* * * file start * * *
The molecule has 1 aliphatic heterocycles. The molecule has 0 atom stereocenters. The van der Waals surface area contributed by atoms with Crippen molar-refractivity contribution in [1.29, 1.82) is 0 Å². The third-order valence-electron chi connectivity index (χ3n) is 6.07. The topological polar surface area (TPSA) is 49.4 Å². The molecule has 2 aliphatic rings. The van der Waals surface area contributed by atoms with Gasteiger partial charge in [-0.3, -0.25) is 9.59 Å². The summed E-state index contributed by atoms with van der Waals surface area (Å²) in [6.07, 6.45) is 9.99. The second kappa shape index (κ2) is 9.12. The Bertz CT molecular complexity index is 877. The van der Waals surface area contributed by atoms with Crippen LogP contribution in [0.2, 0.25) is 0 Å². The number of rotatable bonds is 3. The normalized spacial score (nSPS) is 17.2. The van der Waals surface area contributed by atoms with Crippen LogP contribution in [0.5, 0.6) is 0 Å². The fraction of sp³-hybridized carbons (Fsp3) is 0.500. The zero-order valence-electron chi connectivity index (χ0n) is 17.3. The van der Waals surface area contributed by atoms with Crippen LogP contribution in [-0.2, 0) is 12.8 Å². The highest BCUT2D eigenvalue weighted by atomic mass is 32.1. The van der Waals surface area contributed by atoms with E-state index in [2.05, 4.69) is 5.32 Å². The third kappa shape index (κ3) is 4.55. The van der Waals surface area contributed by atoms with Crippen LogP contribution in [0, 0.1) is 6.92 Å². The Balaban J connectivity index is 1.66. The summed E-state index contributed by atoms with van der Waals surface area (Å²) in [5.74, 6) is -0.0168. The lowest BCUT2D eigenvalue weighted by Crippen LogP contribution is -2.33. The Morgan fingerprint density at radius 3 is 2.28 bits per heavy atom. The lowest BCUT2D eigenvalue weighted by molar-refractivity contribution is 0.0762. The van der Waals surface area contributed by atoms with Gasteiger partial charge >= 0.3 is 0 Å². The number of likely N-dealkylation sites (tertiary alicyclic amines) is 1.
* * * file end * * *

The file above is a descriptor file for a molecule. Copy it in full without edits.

The molecule has 1 aliphatic heterocycles. The molecule has 0 atom stereocenters. The van der Waals surface area contributed by atoms with Crippen molar-refractivity contribution in [1.29, 1.82) is 0 Å². The third-order valence-electron chi connectivity index (χ3n) is 6.07. The topological polar surface area (TPSA) is 49.4 Å². The molecule has 2 aliphatic rings. The van der Waals surface area contributed by atoms with Gasteiger partial charge in [-0.3, -0.25) is 9.59 Å². The summed E-state index contributed by atoms with van der Waals surface area (Å²) in [6.07, 6.45) is 9.99. The second kappa shape index (κ2) is 9.12. The Bertz CT molecular complexity index is 877. The van der Waals surface area contributed by atoms with Crippen LogP contribution in [0.2, 0.25) is 0 Å². The number of rotatable bonds is 3. The normalized spacial score (nSPS) is 17.2. The van der Waals surface area contributed by atoms with Crippen LogP contribution in [0.5, 0.6) is 0 Å². The fraction of sp³-hybridized carbons (Fsp3) is 0.500. The zero-order valence-electron chi connectivity index (χ0n) is 17.3. The van der Waals surface area contributed by atoms with Crippen LogP contribution in [-0.2, 0) is 12.8 Å². The highest BCUT2D eigenvalue weighted by atomic mass is 32.1. The van der Waals surface area contributed by atoms with E-state index in [2.05, 4.69) is 5.32 Å². The third kappa shape index (κ3) is 4.55. The van der Waals surface area contributed by atoms with Crippen LogP contribution in [0, 0.1) is 6.92 Å². The Balaban J connectivity index is 1.66. The summed E-state index contributed by atoms with van der Waals surface area (Å²) in [5.74, 6) is -0.0168. The lowest BCUT2D eigenvalue weighted by Crippen LogP contribution is -2.33. The Morgan fingerprint density at radius 3 is 2.28 bits per heavy atom. The lowest BCUT2D eigenvalue weighted by molar-refractivity contribution is 0.0762. The van der Waals surface area contributed by atoms with Gasteiger partial charge >= 0.3 is 0 Å². The number of likely N-dealkylation sites (tertiary alicyclic amines) is 1.